People love coffee. Many adults start their day off by drinking it, and some swear they can’t even function without first downing a cup (or three) of the beverage to get a caffeine-fueled boost.
If you brew your own coffee at home or the office, it’s important to keep the coffee maker clean. Without proper maintenance, the machine can accrue germs, mineral buildup, oily sludge and other gunk over time. That nasty stuff can prevent the coffee maker from operating at its best, create funky-tasting cups o’ joe and potentially affect your health.
Luckily, keeping your coffee maker clean and working properly is simple.
Make sure you give your coffee machine an occasional deep cleaning. There’s a variety of cleaning solutions out there that you can purchase online or at the store. If you opt to buy one, simply follow the product instructions. However, you could save some money by instead using a tried-and-true household cleaning solution: vinegar. It’s a natural disinfectant and descaling agent.
If you use a traditional drip coffee machine, do a deep cleaning once every month or two. Start by filling the reservoir with a mixture of half water and half white distilled vinegar. Put the coffee pot in place, and turn the machine on. About halfway through the brewing cycle, shut off the coffee maker. Let it sit for 30 minutes. Afterwards, turn the machine back on to finish the cycle. Dump out the full pot, and rinse it with water. To fully flush out the vinegar solution, brew a full pot of plain water through the machine two or three times until the vinegar smell disappears.
If you use a Keurig single-serve coffee machine, the process isn’t much different. However, you can probably get away with doing a deep cleaning once every three months. Fill the reservoir with a 50/50 vinegar and water solution. Brew a cup without inserting a K-Cup, and let the mug collect the liquid. Dump the mug out, and repeat brew cycles until the reservoir is empty. Let the machine rest for 30 minutes. Rinse out the reservoir, and repeat the process using plain water until the residual vinegar is gone.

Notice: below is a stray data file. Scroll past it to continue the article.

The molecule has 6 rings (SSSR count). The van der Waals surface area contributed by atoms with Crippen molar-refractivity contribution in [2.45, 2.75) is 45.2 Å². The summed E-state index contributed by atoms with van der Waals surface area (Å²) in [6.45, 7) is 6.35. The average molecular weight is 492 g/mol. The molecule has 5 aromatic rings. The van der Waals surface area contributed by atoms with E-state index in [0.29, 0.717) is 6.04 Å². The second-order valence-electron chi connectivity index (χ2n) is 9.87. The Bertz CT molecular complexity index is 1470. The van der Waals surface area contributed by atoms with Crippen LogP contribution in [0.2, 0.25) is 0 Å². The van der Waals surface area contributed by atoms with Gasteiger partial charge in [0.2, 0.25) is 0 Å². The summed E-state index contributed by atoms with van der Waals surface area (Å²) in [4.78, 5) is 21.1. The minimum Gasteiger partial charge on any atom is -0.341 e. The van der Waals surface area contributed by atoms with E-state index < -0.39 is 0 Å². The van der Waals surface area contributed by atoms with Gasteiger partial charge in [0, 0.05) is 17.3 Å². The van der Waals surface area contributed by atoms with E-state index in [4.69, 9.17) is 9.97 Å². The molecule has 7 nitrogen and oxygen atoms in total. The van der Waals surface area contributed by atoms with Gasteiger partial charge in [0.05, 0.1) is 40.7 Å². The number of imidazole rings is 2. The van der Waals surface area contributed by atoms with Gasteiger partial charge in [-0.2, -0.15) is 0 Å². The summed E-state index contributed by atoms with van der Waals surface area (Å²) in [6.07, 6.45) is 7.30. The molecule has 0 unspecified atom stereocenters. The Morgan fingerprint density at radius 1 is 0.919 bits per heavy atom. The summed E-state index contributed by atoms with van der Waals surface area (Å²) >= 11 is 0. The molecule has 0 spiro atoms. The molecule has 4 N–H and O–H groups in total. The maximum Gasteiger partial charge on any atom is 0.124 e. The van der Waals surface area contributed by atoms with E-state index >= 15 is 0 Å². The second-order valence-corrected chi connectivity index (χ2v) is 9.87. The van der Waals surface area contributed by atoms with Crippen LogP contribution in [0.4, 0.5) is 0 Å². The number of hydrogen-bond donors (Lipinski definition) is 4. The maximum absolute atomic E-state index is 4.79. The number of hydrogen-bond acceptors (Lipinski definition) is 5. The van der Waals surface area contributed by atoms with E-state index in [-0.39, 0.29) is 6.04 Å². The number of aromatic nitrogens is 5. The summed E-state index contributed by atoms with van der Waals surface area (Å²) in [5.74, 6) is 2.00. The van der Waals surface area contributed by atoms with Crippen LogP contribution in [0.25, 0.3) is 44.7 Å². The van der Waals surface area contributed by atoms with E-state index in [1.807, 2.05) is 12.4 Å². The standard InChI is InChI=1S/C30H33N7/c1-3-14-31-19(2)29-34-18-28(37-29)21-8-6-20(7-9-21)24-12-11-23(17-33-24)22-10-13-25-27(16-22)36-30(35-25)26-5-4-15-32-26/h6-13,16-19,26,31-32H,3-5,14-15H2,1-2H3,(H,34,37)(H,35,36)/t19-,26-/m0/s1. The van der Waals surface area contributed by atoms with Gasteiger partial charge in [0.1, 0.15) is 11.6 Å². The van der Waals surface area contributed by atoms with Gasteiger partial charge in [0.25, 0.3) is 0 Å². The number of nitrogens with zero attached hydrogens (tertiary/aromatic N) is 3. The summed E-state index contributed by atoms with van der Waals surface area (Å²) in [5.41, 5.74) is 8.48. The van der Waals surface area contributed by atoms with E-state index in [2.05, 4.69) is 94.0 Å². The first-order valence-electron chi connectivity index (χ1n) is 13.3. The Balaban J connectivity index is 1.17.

If your Keurig isn’t brewing well, you may need to start with the extra step of unclogging the machine’s puncture needles. You can carefully use a paperclip to dislodge any coffee grounds that got stuck in the needles or buy a designated needle-cleaning tool.
To really combat buildup and germs, you should wash your coffee machine regularly. For a drip coffee maker, that means washing the brew basket, coffee pot and other removable parts after every use. You can handwash them with soapy water or put them in the dishwasher. Finish by wiping down the machine with a wet cloth or sponge. Because a Keurig uses disposable K-Cups, you don’t necessarily need to clean the machine daily. Once a week, wash the mug tray and K-Cup holder.
Regardless of which type of coffee maker you use, consider brewing with filtered water over tap water. Especially if it’s hard, tap water can quickly cause mineral buildup.
For more maintenance information, review the owner’s manual for your machine. Just make sure to read it while enjoying a fresh cup of java.